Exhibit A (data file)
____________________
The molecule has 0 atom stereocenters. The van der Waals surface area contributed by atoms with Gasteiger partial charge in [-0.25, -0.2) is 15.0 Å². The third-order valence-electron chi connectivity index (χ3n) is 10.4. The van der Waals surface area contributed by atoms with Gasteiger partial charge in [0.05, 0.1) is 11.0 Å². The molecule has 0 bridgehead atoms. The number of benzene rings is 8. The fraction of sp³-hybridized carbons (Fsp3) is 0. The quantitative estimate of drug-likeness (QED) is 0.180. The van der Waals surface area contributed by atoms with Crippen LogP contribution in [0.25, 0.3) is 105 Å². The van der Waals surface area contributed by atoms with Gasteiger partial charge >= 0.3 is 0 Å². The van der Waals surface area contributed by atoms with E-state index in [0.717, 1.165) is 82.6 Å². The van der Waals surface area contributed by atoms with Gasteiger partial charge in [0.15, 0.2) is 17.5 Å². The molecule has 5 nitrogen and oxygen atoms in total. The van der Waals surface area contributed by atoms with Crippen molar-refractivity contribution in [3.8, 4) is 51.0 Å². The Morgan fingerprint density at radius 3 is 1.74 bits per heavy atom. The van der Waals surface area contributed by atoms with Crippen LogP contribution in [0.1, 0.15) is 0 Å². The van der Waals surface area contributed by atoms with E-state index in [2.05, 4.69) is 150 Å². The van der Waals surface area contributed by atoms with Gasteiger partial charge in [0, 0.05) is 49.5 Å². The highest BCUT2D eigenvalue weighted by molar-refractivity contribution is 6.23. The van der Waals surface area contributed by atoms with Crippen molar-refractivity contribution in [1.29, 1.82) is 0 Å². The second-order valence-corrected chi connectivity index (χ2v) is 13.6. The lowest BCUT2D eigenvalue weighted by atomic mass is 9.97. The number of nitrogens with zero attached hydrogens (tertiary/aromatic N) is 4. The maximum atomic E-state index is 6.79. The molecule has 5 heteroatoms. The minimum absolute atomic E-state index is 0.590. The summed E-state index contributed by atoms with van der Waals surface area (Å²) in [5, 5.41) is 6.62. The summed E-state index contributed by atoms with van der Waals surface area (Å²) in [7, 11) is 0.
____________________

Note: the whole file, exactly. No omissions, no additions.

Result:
The molecule has 0 atom stereocenters. The van der Waals surface area contributed by atoms with Gasteiger partial charge in [-0.25, -0.2) is 15.0 Å². The third-order valence-electron chi connectivity index (χ3n) is 10.4. The van der Waals surface area contributed by atoms with Gasteiger partial charge in [0.05, 0.1) is 11.0 Å². The molecule has 0 bridgehead atoms. The number of benzene rings is 8. The fraction of sp³-hybridized carbons (Fsp3) is 0. The quantitative estimate of drug-likeness (QED) is 0.180. The van der Waals surface area contributed by atoms with Crippen LogP contribution in [0.25, 0.3) is 105 Å². The van der Waals surface area contributed by atoms with Gasteiger partial charge >= 0.3 is 0 Å². The van der Waals surface area contributed by atoms with E-state index in [0.717, 1.165) is 82.6 Å². The van der Waals surface area contributed by atoms with Gasteiger partial charge in [0.15, 0.2) is 17.5 Å². The molecule has 5 nitrogen and oxygen atoms in total. The van der Waals surface area contributed by atoms with Crippen molar-refractivity contribution in [3.8, 4) is 51.0 Å². The Morgan fingerprint density at radius 3 is 1.74 bits per heavy atom. The van der Waals surface area contributed by atoms with Crippen LogP contribution in [0.1, 0.15) is 0 Å². The van der Waals surface area contributed by atoms with E-state index in [2.05, 4.69) is 150 Å². The van der Waals surface area contributed by atoms with Gasteiger partial charge in [0, 0.05) is 49.5 Å². The highest BCUT2D eigenvalue weighted by molar-refractivity contribution is 6.23. The van der Waals surface area contributed by atoms with Crippen molar-refractivity contribution in [1.29, 1.82) is 0 Å². The second-order valence-corrected chi connectivity index (χ2v) is 13.6. The lowest BCUT2D eigenvalue weighted by atomic mass is 9.97. The number of nitrogens with zero attached hydrogens (tertiary/aromatic N) is 4. The maximum atomic E-state index is 6.79. The molecule has 5 heteroatoms. The minimum absolute atomic E-state index is 0.590. The summed E-state index contributed by atoms with van der Waals surface area (Å²) in [5, 5.41) is 6.62. The summed E-state index contributed by atoms with van der Waals surface area (Å²) in [7, 11) is 0.